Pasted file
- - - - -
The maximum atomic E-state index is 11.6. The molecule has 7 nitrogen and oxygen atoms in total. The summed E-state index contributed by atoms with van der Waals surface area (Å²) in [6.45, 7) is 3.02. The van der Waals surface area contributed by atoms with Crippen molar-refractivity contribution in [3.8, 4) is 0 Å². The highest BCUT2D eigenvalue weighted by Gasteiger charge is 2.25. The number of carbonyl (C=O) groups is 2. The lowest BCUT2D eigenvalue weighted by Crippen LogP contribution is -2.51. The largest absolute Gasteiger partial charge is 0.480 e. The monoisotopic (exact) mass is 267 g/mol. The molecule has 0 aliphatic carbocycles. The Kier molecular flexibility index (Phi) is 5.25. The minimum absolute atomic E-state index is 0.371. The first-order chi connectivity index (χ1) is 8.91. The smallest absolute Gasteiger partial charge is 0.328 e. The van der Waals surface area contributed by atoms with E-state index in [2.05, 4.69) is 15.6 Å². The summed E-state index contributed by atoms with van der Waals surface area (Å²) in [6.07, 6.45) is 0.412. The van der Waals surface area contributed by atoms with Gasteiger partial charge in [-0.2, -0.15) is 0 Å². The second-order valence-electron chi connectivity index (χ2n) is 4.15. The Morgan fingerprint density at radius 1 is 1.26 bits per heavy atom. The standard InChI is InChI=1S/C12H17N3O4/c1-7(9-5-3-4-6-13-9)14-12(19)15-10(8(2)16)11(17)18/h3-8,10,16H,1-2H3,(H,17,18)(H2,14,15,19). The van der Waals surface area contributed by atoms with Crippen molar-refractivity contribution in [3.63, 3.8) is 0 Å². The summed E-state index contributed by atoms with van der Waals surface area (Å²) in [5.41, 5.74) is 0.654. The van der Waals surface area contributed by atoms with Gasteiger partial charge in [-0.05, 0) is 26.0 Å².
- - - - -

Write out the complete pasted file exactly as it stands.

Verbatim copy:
The maximum atomic E-state index is 11.6. The molecule has 7 nitrogen and oxygen atoms in total. The summed E-state index contributed by atoms with van der Waals surface area (Å²) in [6.45, 7) is 3.02. The van der Waals surface area contributed by atoms with Crippen molar-refractivity contribution in [3.8, 4) is 0 Å². The highest BCUT2D eigenvalue weighted by Gasteiger charge is 2.25. The number of carbonyl (C=O) groups is 2. The lowest BCUT2D eigenvalue weighted by Crippen LogP contribution is -2.51. The largest absolute Gasteiger partial charge is 0.480 e. The monoisotopic (exact) mass is 267 g/mol. The molecule has 0 aliphatic carbocycles. The Kier molecular flexibility index (Phi) is 5.25. The minimum absolute atomic E-state index is 0.371. The first-order chi connectivity index (χ1) is 8.91. The smallest absolute Gasteiger partial charge is 0.328 e. The van der Waals surface area contributed by atoms with E-state index in [2.05, 4.69) is 15.6 Å². The summed E-state index contributed by atoms with van der Waals surface area (Å²) in [6.07, 6.45) is 0.412. The van der Waals surface area contributed by atoms with Gasteiger partial charge in [-0.2, -0.15) is 0 Å². The second-order valence-electron chi connectivity index (χ2n) is 4.15. The Morgan fingerprint density at radius 1 is 1.26 bits per heavy atom. The standard InChI is InChI=1S/C12H17N3O4/c1-7(9-5-3-4-6-13-9)14-12(19)15-10(8(2)16)11(17)18/h3-8,10,16H,1-2H3,(H,17,18)(H2,14,15,19). The van der Waals surface area contributed by atoms with Crippen molar-refractivity contribution in [3.63, 3.8) is 0 Å². The summed E-state index contributed by atoms with van der Waals surface area (Å²) in [5.41, 5.74) is 0.654. The van der Waals surface area contributed by atoms with Gasteiger partial charge in [-0.05, 0) is 26.0 Å².